Pop quiz! What are the two legal documents that govern your company’s qualified retirement plan? It may not be a question that keeps you up at night, but it’s one that can trip up employers that sponsor such a plan.
The answer, of course, is: 1) an underlying plan document (UPD) and a summary plan description (SPD). But here’s an even scarier question — what if these two documents don’t completely agree with each other?
A key distinction
UPDs contain the legal language setting up your retirement plan, providing the rules that govern the terms and conditions under which the plan operates. Your UPD must be in writing and contain all the information required by the Employee Retirement Income Security Act (ERISA).
SPDs, meanwhile, describe the rights, benefits, and responsibilities of participants and beneficiaries in ERISA-covered plans in “layman’s” terms. You must issue an SPD to each participant, and Department of Labor and IRS regulations require specific content.
When the two documents materially conflict, the employer sponsoring the plan may wind up in court. Some courts favor the SPD, while others favor the UPD. Most often, the document that provides the greatest benefit to participants will win out.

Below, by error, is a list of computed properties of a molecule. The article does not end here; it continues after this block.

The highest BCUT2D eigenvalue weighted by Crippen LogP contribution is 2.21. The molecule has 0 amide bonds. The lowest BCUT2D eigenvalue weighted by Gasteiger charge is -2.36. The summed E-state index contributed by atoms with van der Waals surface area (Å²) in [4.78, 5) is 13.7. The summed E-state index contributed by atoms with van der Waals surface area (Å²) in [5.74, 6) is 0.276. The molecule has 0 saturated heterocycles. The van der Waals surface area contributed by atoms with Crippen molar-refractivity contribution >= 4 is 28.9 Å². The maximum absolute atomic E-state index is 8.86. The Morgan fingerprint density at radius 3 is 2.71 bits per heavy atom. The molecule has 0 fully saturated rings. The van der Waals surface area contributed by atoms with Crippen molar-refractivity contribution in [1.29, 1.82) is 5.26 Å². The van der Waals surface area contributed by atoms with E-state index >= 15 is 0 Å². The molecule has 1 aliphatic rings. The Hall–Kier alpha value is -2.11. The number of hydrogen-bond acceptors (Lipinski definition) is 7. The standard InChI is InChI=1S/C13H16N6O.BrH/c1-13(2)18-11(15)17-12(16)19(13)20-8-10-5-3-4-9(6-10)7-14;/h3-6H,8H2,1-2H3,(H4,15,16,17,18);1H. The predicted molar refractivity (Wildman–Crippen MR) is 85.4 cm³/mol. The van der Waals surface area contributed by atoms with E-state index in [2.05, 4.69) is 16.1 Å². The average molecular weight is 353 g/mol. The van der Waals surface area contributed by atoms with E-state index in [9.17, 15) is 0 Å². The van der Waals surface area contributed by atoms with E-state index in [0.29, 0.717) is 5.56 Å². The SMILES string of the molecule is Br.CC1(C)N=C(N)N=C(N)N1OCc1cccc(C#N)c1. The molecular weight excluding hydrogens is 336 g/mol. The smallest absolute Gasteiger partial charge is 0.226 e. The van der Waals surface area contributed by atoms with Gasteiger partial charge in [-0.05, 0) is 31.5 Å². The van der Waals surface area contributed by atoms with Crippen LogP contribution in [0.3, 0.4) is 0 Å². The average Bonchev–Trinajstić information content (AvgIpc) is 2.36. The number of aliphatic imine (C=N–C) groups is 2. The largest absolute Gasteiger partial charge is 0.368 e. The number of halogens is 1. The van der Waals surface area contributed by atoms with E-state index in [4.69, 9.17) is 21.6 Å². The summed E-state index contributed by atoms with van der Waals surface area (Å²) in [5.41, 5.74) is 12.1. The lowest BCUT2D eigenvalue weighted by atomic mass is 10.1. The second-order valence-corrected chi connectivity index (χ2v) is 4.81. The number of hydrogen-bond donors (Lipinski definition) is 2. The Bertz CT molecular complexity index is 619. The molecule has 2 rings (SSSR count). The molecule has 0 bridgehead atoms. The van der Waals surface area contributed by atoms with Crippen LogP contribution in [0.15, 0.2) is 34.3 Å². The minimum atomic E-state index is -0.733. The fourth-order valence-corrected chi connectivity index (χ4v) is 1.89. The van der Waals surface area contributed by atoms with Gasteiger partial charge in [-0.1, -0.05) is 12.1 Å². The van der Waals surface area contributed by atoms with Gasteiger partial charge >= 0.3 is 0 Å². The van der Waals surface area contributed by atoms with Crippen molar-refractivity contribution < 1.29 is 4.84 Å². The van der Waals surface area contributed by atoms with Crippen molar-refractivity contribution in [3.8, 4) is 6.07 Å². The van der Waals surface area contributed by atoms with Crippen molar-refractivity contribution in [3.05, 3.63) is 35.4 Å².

Obviously, you’d like to avoid any and all legal entanglements regarding your plan documents well before a judge gets involved. So you should regularly review your SPD to ensure the terms are consistent with terms used in the UPD, and that the plan offers what was intended under the UPD. Make sure your SPD is up to date with new legislation and existing laws, too.
If you’re just launching a retirement plan, consider hiring employee benefits professionals to draft your SPD. Review the documents and discuss any wanted or unwanted provisions. A carelessly drafted SPD can result in multiple problems for plan sponsors, including funding benefits that were never intended.
Mismatched plan documents can trigger a domino effect that can be costly. Mistakes made from following such documents can result in violations, fines, and penalties. Please contact our firm for a full review of your plan documents.
© 2017 Thomson Reuters